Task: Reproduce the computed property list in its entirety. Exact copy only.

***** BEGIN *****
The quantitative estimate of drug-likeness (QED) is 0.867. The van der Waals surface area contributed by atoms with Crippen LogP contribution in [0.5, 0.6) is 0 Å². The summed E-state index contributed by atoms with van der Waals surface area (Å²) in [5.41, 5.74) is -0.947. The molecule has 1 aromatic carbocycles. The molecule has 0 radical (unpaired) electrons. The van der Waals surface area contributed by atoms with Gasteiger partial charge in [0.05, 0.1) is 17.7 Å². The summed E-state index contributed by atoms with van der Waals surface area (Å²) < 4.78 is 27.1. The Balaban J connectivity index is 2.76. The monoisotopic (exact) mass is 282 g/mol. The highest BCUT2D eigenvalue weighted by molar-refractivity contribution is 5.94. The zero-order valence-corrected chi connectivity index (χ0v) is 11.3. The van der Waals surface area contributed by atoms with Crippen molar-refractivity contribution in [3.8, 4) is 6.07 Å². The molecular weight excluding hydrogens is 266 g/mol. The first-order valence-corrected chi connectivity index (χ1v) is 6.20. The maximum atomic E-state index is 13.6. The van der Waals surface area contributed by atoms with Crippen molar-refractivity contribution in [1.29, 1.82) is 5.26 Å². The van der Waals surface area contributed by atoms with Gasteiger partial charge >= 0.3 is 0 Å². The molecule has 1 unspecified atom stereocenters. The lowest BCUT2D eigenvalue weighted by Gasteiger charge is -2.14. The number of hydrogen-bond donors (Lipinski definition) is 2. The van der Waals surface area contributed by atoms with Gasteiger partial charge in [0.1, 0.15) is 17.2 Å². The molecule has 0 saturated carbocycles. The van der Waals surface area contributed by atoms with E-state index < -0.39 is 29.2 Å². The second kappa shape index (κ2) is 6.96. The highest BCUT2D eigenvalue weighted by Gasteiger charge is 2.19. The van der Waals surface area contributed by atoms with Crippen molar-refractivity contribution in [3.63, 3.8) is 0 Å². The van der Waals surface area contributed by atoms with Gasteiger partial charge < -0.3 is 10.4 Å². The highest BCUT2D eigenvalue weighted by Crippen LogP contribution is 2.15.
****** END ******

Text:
The quantitative estimate of drug-likeness (QED) is 0.867. The van der Waals surface area contributed by atoms with Crippen LogP contribution in [0.5, 0.6) is 0 Å². The summed E-state index contributed by atoms with van der Waals surface area (Å²) in [5.41, 5.74) is -0.947. The molecule has 1 aromatic carbocycles. The molecule has 0 radical (unpaired) electrons. The van der Waals surface area contributed by atoms with Gasteiger partial charge in [0.05, 0.1) is 17.7 Å². The summed E-state index contributed by atoms with van der Waals surface area (Å²) < 4.78 is 27.1. The Balaban J connectivity index is 2.76. The monoisotopic (exact) mass is 282 g/mol. The highest BCUT2D eigenvalue weighted by molar-refractivity contribution is 5.94. The zero-order valence-corrected chi connectivity index (χ0v) is 11.3. The van der Waals surface area contributed by atoms with Crippen molar-refractivity contribution in [3.8, 4) is 6.07 Å². The molecular weight excluding hydrogens is 266 g/mol. The first-order valence-corrected chi connectivity index (χ1v) is 6.20. The maximum atomic E-state index is 13.6. The van der Waals surface area contributed by atoms with Crippen molar-refractivity contribution in [1.29, 1.82) is 5.26 Å². The van der Waals surface area contributed by atoms with Gasteiger partial charge >= 0.3 is 0 Å². The molecule has 1 unspecified atom stereocenters. The lowest BCUT2D eigenvalue weighted by Gasteiger charge is -2.14. The number of hydrogen-bond donors (Lipinski definition) is 2. The van der Waals surface area contributed by atoms with Gasteiger partial charge in [0.1, 0.15) is 17.2 Å². The molecule has 0 saturated carbocycles. The van der Waals surface area contributed by atoms with E-state index < -0.39 is 29.2 Å². The second kappa shape index (κ2) is 6.96. The highest BCUT2D eigenvalue weighted by Gasteiger charge is 2.19. The van der Waals surface area contributed by atoms with Crippen molar-refractivity contribution in [3.63, 3.8) is 0 Å². The van der Waals surface area contributed by atoms with Gasteiger partial charge < -0.3 is 10.4 Å². The highest BCUT2D eigenvalue weighted by Crippen LogP contribution is 2.15.